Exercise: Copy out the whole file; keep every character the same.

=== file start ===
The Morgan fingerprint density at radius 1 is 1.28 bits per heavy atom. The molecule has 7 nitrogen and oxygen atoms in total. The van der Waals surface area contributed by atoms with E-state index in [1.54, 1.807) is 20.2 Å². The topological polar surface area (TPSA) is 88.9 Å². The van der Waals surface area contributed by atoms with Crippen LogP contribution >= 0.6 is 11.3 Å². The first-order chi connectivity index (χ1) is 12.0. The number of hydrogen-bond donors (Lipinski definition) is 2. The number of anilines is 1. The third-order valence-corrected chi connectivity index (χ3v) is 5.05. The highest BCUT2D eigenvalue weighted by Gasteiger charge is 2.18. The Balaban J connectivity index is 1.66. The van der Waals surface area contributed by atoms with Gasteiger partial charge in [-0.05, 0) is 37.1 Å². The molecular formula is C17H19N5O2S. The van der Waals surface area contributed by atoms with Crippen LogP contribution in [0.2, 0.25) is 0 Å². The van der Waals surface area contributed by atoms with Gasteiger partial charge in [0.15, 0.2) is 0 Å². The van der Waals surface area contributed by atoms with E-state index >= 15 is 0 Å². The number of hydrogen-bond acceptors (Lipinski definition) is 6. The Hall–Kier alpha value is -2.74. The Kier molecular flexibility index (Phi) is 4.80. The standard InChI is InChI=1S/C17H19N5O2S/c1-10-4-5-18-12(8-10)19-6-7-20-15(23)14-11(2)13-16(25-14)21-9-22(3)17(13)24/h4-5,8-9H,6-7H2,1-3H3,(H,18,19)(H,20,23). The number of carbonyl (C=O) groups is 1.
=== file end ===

The Morgan fingerprint density at radius 1 is 1.28 bits per heavy atom. The molecule has 7 nitrogen and oxygen atoms in total. The van der Waals surface area contributed by atoms with E-state index in [1.54, 1.807) is 20.2 Å². The topological polar surface area (TPSA) is 88.9 Å². The van der Waals surface area contributed by atoms with Crippen LogP contribution >= 0.6 is 11.3 Å². The first-order chi connectivity index (χ1) is 12.0. The number of hydrogen-bond donors (Lipinski definition) is 2. The number of anilines is 1. The third-order valence-corrected chi connectivity index (χ3v) is 5.05. The highest BCUT2D eigenvalue weighted by Gasteiger charge is 2.18. The Balaban J connectivity index is 1.66. The van der Waals surface area contributed by atoms with Gasteiger partial charge in [-0.05, 0) is 37.1 Å². The molecular formula is C17H19N5O2S. The van der Waals surface area contributed by atoms with Crippen LogP contribution in [0.2, 0.25) is 0 Å². The van der Waals surface area contributed by atoms with Gasteiger partial charge in [0.15, 0.2) is 0 Å². The van der Waals surface area contributed by atoms with E-state index >= 15 is 0 Å². The number of hydrogen-bond acceptors (Lipinski definition) is 6. The Hall–Kier alpha value is -2.74. The Kier molecular flexibility index (Phi) is 4.80. The standard InChI is InChI=1S/C17H19N5O2S/c1-10-4-5-18-12(8-10)19-6-7-20-15(23)14-11(2)13-16(25-14)21-9-22(3)17(13)24/h4-5,8-9H,6-7H2,1-3H3,(H,18,19)(H,20,23). The number of carbonyl (C=O) groups is 1.